| 6:26 pm on Feb 8, 2012 (gmt 0)|
25 bucks a year? No thanks.
| 6:40 pm on Feb 8, 2012 (gmt 0)|
Really surprised they're paying anything at all.
| 6:53 pm on Feb 8, 2012 (gmt 0)|
>Really surprised they're paying anything at all.
Yeah, that surprised me, too.
| 7:52 pm on Feb 8, 2012 (gmt 0)|
Many articles about Facebook's recent IPO filing have stated the value of a user's profile (to marketers) at somewhere around $125.00 (US).
If the same is true for Google, that $25 relates to a 20% cost of good. In business terms, "product" at the wholesale level should sell for 5x cost of goods -- so the math is about right, and "users" are raw materials.
I wonder if you have a higher annual income, drive a better car, live in more expensive house and shop at higher end stores than "average folks" if the personal data herders will consider you a "USDA Grade A Prime User" and pay a bit more for you... <grin>moo-moo, baa-baa</grin>
| 8:57 pm on Feb 8, 2012 (gmt 0)|
wow, ok well just come out and just ask people to install black box data collectors in their homes.
| 9:54 pm on Feb 8, 2012 (gmt 0)|
I think this concept has been tried before .. many years back... and it failed.
| 9:58 pm on Feb 8, 2012 (gmt 0)|
This program is a joke. No thanks
| 9:58 pm on Feb 8, 2012 (gmt 0)|
If anyone finds the User-Agent for this extension (assuming it's open and not stealth) I for one will use it to block visitors. It's not just chrome users who are being shafted: web site owners will suffer from this as well.
If it's stealth then I need to consider blocking chrome users. Which has already crossed my mind. :(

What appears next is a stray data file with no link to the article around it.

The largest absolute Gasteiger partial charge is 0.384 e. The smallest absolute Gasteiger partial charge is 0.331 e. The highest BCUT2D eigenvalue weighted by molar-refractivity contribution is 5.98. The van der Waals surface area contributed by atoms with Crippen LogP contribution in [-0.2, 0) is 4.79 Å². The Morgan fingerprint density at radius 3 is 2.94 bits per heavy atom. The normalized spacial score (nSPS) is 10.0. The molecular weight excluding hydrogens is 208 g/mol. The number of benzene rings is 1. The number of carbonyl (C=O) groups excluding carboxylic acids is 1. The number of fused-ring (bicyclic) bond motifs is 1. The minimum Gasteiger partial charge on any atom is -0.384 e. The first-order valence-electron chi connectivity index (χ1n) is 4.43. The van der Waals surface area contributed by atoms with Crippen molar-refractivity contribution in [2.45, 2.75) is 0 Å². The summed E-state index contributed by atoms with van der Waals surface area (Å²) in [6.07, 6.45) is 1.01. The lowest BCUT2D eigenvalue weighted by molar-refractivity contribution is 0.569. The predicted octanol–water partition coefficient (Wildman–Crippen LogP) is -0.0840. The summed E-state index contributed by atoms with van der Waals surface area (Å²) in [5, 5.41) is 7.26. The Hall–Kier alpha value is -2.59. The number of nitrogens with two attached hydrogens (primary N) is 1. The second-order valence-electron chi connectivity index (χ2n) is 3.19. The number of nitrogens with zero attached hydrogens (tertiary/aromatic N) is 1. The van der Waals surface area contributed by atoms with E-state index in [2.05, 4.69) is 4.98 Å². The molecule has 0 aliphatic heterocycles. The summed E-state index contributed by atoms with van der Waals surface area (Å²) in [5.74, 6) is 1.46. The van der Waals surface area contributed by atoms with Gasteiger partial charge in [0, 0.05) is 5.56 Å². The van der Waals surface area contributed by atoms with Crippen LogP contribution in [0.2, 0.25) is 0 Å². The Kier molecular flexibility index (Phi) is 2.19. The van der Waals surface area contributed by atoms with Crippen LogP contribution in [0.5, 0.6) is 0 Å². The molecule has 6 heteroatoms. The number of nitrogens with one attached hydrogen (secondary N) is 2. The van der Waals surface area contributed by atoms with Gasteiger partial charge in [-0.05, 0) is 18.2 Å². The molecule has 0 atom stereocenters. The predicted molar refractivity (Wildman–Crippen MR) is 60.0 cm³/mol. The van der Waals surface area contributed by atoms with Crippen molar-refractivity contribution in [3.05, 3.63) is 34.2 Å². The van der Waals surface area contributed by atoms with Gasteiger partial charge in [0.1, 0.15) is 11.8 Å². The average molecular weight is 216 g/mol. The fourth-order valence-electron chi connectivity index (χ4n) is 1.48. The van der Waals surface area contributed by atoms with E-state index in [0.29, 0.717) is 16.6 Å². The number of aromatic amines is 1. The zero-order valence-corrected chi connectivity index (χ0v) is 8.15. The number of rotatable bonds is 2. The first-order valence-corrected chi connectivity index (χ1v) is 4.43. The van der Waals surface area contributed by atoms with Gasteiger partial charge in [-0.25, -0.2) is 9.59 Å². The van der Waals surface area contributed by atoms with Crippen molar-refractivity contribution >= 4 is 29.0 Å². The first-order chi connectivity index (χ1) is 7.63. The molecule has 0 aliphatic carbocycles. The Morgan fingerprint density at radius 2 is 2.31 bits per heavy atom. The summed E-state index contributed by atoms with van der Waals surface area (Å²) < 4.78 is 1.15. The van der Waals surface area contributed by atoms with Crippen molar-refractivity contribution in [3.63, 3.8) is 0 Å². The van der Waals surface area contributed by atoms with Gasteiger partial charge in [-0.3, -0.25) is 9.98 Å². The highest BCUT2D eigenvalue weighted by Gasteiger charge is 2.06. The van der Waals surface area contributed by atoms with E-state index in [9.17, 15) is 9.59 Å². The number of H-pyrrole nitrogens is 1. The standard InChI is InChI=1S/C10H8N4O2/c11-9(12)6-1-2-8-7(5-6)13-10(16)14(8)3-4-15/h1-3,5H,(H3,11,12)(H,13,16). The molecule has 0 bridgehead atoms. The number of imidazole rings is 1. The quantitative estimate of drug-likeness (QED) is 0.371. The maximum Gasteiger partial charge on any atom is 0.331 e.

| 10:15 pm on Feb 8, 2012 (gmt 0)|
Will these people be typical of the kind of site visitor that is valuable to advertisers?
| 10:30 pm on Feb 8, 2012 (gmt 0)|
I thought they already knew anyway. May as well get paid for it
| 11:57 pm on Feb 8, 2012 (gmt 0)|
|it will pay Chrome users in Amazon gift cards |
Lots of food for speculation there. Do they get a kickback from Amazon? Or just buy the gift cards at a bulk discount? And why Chrome users only? I would have thought everything but Chrome, since they're already getting the Chrome data for free. Uhm. Aren't they?
| 12:23 am on Feb 9, 2012 (gmt 0)|
Meet the 21st-century Nielson families.
Hmm. $25. Tempting, I must say. But not because I need the money, although mind you that is some serious coin. It's just that I'd really like to share my daily routine with Larry -- to wit:
Hang out at Wolfram-Alpha for a while. Then cruise over to the official Katy Perry fan site. Then over to Cornell's law database. Then dish about the Kardashians over at E-Online. And wrap it up with some quality time at Webmaster World.
| 12:36 am on Feb 9, 2012 (gmt 0)|